Either way, Hanks is the show, and even though Chuck never completely coheres as a character, this is perhaps the best choice Hanks and Zemeckis could possibly make—whatever he had before he got to the island only winds up getting destroyed in the process of surviving it anyway.  (The image of Hanks that we get after the cut that takes us to "four years later"—tauter, hairier, and as iconically bad-ass as you'll ever see him—is certainly hard-earned.  All it cost Chuck was his life.)  Helen Hunt, in a fine if somewhat thankless supporting turn, deserves some credit for making Chuck feel rounder than he's written; and, hell, Chris Noth, as Kelly's new husband, helps in his own way too.  (Indeed, one of Cast Away's most underrated charms is how cool these people are in this difficult situation; there is not a single moment of tedious sexual proprietorship in Cast Away, and everyone involved appears to know how completely insoluble their problems are.)

But it's always Hanks in Cast Away, and it's Hanks who makes the tragicomic style of William Broyles' screenplay, and especially Zemeckis' direction, come alive.  It's Hanks who drives home every beat of loss that their universe throws at him.  (Almost trivially, Cast Away is the most engaging depiction of PTSD I've ever seen.)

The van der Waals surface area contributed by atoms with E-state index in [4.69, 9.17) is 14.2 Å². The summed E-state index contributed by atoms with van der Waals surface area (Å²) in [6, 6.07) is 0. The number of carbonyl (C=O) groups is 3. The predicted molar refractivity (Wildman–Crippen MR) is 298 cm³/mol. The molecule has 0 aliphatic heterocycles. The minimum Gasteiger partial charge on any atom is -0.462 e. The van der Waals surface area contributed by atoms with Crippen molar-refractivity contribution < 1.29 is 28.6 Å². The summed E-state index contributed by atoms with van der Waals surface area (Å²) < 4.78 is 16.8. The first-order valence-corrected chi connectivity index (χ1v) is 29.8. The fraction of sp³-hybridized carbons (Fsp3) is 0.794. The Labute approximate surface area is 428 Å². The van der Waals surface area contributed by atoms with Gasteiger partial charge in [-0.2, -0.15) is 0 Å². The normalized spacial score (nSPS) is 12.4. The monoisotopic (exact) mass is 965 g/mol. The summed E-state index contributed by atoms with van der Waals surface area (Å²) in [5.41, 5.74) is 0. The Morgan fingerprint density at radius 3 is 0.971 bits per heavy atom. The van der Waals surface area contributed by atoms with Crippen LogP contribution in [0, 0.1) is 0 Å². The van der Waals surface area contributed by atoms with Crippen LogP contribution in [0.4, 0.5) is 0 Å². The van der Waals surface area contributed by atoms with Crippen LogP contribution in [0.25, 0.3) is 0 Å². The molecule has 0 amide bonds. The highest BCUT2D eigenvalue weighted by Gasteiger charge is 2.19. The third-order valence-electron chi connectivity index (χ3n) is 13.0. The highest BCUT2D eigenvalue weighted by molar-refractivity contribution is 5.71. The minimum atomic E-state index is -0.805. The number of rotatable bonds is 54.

Cast Away represents the conclusion and pinnacle of Zemeckis' other, even greater trilogy—and I'm surprised that it seems that hardly anyone's taken a look and realized that Forrest Gump, Contact, and this all add up to one of the finest thematic trilogies ever wrought.  I'm not sure what I'd call it: his Philosophical Pessimist Trilogy, perhaps.  They're all of a piece, each concerned in their own way with the meaning (and meaninglessness) of existence.  Each finds Zemeckis at his apex as a filmmaker, too, both technically and in terms of his personal artistic sensibility, especially with Gump and with Cast Away (maybe less obviously in the latter case, but not one whit less completely). Each of those two films take Zemeckis' inveterate zaniness, and turn that absurdist attitude toward an examination of the consequences of existence in a cruel and arbitrary world.  Further, each of the three films (and this absolutely includes Contact) is a superb work of first-person perspective; each one is designed to underscore our essential human aloneness.  And, sure, it would be nice if each shared the same aspect ratio—but, hey, you can't win 'em all.

Finally, each asks surprisingly difficult questions for Hollywood fare, and although none of them could be said to end upon a note of hopelessness—even if Cast Away in particular comes quite terrifyingly close—their wisdom is shown in their failure to really answer those questions.

Cast Away cuts the closest, I think, to the heart of the human problem: it asks, essentially, "Why do we bother?"  In doing so, it relies upon upon expertly intuitive storytelling, just as Zemeckis always has, rather than pontification, let alone speeches.  It has but one speech, in fact, and it is short and it is earned; meanwhile, as for its symbols, you can either take or leave them as you like.  In the end, Cast Away affirms the value of life, but admits that it does not, and cannot, tell you why it should.

Score:  10/10